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‘Cathedral treasure’ to be centrepiece of British Museum’s Becket exhibition

‘Cathedral treasure’ to be centrepiece of British Museum’s Becket exhibition

One of the Cathedral’s medieval Miracle Windows will be the extraordinary centrepiece in the British Museum’s major exhibition on the life, death and legacy of Thomas Becket, whose brutal murder inside Canterbury Cathedral in 1170 shook the Middle Ages.

Thomas Becket: murder and the making of a saint (22 April – 22 August 2021) will chart over 500 years of history, from Thomas Becket’s remarkable rise from ordinary beginnings to one of the most powerful figures in England, through to his enduring but divisive legacy in the centuries after his death. The story will be told through an array of over 100  stunning objects brought together for the first time, including rare loans from across the UK and Europe.

This is the first time one of the famed Miracle Windows – which were made in the early 1200s to surround Becket’s now-lost shrine in the Cathedral’s Trinity Chapel – have ever been lent, and the first time the glass has ever left the Cathedral, since their creation 800 years ago. The seven surviving windows, from an original series of twelve, tell several of the evocative stories of miracles attributed to Becket in the three years following his death, and are the only known depictions of Becket’s miracle stories in any media.

New research in collaboration with the foremost expert on the Becket miracles, Rachel Koopmans of York University, Toronto, has revealed that some of the panels have been in the wrong order for centuries. They were probably mixed up during a hasty rearrangement in the 1660s and the errors were discovered after close inspection of individual pieces under a microscope. When the window is shown at the British Museum, it will be rearranged in the correct narrative order, and this will be the first time in over 350 years that visitors will be able to view these panels as they were made to be seen. It will also be the very first time the window can be seen up-close at eye-level.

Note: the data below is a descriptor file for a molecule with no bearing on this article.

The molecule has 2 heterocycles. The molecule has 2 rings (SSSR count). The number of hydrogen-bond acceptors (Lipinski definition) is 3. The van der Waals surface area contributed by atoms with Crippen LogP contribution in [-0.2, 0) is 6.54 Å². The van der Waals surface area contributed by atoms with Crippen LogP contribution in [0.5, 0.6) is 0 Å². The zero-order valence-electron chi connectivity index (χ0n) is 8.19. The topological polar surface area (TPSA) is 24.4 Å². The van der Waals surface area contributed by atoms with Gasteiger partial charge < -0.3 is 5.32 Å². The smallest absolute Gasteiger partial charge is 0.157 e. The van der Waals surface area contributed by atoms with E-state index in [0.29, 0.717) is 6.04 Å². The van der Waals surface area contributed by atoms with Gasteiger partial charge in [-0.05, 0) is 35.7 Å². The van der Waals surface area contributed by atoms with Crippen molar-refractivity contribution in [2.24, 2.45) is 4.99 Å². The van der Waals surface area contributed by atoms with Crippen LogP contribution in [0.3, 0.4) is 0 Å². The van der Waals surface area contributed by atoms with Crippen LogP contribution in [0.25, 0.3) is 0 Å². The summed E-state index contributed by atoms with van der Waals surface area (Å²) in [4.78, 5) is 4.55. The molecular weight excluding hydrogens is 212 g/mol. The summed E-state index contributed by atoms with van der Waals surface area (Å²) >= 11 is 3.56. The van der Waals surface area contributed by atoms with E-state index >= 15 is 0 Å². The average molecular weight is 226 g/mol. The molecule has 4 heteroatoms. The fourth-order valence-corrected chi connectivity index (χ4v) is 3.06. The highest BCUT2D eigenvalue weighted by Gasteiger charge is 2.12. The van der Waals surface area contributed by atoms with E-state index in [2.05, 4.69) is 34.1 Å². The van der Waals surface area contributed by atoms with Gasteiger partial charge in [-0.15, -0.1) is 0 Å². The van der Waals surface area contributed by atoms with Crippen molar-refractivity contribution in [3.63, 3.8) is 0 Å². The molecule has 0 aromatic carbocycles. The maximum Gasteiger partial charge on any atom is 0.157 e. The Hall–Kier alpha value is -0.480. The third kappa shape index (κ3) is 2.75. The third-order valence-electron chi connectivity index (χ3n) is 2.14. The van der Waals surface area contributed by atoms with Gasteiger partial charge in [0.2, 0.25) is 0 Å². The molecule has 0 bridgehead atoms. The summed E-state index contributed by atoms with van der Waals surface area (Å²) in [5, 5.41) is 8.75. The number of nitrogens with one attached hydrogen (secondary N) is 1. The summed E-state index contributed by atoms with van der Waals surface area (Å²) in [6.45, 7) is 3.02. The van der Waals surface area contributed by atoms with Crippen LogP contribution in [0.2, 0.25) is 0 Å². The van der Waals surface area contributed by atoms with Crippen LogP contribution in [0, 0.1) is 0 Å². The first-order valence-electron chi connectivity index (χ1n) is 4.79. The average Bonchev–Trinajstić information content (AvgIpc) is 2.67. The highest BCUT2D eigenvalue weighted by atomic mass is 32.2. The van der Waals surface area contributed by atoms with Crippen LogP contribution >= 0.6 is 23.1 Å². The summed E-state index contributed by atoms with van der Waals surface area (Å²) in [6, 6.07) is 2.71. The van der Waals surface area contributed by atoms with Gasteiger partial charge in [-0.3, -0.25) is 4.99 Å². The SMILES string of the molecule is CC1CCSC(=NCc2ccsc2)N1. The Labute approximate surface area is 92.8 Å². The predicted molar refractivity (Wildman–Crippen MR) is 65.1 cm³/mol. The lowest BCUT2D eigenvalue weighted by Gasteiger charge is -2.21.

Leonie Seliger, Director of Stained Glass Conservation at Canterbury Cathedral, said: “The Miracle Windows are medieval versions of graphic novels illustrating the experiences of ordinary people. They greeted the pilgrims at the culmination of their journey to Becket’s shrine with images that would be reassuring and uplifting. The window that will be shown at the British Museum is only one of seven that remain, and they are one of Canterbury Cathedral’s greatest treasures.”

Thomas Becket: Life, Death and Legacy online conference

Tickets for the Cathedral’s online conference, Thomas Becket: Life, Death and Legacy – also in April – are now on sale. The conference is co-hosted by Canterbury Cathedral, Canterbury Christ Church University, and the University of Kent, with generous support from the British Academy.

The conference, which will last for three days, will examine the history visual and material culture, archaeology, architecture, literature, liturgy, musicology, and reception of Becket’s cult at Canterbury, across Europe and beyond, with keynote papers by Rachel Koopmans, Nicholas Vincent, Paul Webster, and Alec Ryrie.

Tickets will cost £25 per day, £10 per day for students, and free for a limited number of students of Canterbury Christ Church University and the University of Kent. Due to COVID-19 this will be an online event delivered via Zoom.

Learn more by downloading our Thomas Becket: Life, Death and Legacy short programme.

 

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